Exhilerating. Exciting. Heartbreaking. I had trouble putting this novel down, and ended up finishing it in about five days' time. Krakauer's storytelling is smooth and educational, without going overboard on exposition. He brings into focus the commercialization of climbing Everest- the dependence on the Sherpas, the mounting trash, and the presence of folks with very little experience who are simply paying to get to the top. This, combined with other mistakes made on those fateful days in May, 1996, led to the deaths of 8 people. It reads, to me, similar to the way the Titanic disaster played out- several poor decisions, along with inexperience, and nature, combined to make the deadliest season on Everest in 40 years. Had Rob Hall and Scott Fischer not been so hell-bent on getting their clients to the top (especially the journalist who wrote this book and socialite Sandy Pittman) for the good publicity; had Russian leader Anatoli simply used supplemental oxygen and waited for his clients at the top and led them down; had the climbers themselves had more experience climbing mountains; had the two Sherpas placed the ropes like they were supposed to, instead of fighting; had they simply turned around at 2pm whether they had summited or not, like Rob Hall planned... they might all still be alive. Those who are amateurs, and simply want to pay to have someone bring them to the top, don't belong climbing Everest. The struggle isn't getting to the summit, it's coming back down alive. Krakauer weaves the events of May 10 together through interviews with others, and his own harrowing experience to determine just what happened to those 8 lost climbers.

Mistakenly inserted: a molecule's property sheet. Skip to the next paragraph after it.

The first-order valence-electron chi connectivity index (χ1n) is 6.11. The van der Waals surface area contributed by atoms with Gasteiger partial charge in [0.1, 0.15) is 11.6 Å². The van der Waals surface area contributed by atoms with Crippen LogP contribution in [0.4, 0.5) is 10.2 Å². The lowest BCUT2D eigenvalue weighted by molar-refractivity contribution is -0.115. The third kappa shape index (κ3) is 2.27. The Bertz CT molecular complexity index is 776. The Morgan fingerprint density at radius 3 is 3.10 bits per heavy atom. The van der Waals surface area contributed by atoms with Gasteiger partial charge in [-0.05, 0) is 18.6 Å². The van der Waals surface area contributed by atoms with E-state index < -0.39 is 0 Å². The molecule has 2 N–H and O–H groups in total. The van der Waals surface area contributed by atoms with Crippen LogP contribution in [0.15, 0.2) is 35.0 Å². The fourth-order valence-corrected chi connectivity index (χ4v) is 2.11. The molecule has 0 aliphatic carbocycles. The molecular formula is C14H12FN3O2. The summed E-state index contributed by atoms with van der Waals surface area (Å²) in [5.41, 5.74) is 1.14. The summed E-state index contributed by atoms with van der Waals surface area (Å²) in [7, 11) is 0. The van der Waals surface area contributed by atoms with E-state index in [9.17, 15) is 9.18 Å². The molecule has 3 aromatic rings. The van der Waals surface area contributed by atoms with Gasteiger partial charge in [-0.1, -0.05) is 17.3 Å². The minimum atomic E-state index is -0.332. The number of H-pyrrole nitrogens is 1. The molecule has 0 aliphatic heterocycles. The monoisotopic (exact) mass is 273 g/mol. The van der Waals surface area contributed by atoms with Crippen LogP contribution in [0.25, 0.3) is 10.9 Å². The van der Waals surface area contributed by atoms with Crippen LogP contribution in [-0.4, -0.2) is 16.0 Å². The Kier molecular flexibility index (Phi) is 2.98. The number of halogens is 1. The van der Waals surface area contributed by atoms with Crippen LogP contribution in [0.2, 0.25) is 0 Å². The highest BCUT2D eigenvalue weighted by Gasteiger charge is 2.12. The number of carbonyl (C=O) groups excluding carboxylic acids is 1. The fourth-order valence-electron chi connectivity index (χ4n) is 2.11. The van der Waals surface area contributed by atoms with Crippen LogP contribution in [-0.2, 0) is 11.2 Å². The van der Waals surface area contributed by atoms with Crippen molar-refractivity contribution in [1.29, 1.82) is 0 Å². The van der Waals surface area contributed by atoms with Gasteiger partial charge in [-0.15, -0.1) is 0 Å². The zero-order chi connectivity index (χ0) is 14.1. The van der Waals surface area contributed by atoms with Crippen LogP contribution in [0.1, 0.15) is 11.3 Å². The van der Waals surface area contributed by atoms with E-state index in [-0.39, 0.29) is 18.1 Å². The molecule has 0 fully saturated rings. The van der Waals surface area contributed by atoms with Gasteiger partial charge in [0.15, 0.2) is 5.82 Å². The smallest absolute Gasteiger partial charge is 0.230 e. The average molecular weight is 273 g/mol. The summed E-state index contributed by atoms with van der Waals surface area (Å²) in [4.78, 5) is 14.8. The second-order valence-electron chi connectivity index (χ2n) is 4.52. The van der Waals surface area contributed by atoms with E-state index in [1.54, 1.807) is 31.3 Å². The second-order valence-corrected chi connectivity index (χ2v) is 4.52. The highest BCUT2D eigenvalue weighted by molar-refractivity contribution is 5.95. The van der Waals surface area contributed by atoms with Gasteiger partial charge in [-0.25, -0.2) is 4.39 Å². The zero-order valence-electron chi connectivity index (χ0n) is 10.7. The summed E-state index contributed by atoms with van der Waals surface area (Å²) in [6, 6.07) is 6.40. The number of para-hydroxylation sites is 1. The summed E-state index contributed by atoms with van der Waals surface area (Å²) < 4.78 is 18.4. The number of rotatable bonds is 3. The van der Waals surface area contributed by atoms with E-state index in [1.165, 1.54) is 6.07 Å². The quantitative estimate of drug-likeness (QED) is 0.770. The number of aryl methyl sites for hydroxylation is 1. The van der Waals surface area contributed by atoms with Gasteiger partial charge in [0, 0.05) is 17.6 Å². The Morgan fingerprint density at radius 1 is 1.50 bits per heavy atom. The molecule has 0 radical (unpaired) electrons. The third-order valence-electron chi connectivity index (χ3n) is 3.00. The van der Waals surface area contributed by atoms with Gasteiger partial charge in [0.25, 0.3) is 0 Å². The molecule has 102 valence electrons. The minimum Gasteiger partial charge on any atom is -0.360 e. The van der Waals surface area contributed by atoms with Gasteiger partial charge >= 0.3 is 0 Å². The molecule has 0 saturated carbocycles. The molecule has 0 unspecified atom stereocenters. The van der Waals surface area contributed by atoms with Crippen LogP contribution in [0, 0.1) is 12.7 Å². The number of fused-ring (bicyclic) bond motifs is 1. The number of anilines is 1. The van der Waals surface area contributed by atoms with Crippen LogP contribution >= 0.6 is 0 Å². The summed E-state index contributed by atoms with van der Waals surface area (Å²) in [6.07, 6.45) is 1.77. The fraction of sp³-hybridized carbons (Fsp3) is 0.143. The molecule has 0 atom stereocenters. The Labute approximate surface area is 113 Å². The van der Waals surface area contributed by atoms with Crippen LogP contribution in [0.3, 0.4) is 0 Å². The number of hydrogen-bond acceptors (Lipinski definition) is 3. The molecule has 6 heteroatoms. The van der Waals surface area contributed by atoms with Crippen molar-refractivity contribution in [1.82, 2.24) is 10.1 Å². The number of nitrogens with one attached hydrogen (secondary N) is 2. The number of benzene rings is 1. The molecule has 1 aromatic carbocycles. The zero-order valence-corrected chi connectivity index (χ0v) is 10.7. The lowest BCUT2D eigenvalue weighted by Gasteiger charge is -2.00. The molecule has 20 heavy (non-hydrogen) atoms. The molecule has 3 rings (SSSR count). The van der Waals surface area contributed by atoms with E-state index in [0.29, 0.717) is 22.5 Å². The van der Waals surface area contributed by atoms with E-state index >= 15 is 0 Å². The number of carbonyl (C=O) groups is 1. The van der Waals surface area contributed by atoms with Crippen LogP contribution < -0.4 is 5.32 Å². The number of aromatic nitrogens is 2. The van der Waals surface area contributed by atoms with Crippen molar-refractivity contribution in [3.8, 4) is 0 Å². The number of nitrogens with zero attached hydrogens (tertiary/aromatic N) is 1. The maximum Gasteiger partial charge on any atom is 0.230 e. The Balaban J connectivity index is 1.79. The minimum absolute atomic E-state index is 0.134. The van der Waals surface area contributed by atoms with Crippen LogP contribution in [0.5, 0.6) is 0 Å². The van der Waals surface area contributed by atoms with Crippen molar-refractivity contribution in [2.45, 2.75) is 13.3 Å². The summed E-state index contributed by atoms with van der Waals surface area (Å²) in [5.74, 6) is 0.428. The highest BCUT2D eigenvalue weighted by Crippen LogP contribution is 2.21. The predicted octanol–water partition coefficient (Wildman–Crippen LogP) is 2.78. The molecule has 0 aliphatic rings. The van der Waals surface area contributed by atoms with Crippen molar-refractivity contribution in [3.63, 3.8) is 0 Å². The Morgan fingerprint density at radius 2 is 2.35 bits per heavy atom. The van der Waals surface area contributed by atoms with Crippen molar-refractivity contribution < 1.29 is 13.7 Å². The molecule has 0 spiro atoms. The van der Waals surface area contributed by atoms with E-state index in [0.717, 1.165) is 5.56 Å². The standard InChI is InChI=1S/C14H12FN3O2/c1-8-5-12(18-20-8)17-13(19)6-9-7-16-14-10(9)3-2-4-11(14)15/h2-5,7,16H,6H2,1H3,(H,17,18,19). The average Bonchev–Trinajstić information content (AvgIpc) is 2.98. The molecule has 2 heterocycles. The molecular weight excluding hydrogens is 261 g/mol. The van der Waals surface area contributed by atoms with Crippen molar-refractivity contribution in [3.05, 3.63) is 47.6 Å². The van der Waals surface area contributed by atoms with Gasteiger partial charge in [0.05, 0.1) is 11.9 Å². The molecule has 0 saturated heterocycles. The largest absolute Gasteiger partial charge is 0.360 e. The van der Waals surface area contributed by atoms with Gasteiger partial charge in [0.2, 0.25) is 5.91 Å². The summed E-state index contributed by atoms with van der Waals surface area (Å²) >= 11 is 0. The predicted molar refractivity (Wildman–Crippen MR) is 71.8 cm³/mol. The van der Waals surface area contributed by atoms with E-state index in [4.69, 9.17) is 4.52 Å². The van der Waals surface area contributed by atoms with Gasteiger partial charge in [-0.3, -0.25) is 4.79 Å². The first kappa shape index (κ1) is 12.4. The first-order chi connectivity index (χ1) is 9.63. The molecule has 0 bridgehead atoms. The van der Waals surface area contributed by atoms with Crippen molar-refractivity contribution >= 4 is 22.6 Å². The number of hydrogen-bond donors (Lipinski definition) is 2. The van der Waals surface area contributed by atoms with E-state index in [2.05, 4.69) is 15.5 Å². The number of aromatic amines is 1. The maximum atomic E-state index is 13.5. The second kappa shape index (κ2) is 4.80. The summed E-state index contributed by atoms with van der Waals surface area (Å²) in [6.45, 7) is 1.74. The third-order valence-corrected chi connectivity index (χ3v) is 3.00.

I don't usually read this type of book, but I was enthralled, from beginning to end. I'm so glad that I gave it a chance. Since reading this book I've watched several videos and documentaries on the subject, to try to put names to faces and get a visual of the ice falls, and the crevasses and summit. I will be keeping this novel, and adding it my collection of "someday I will reread it".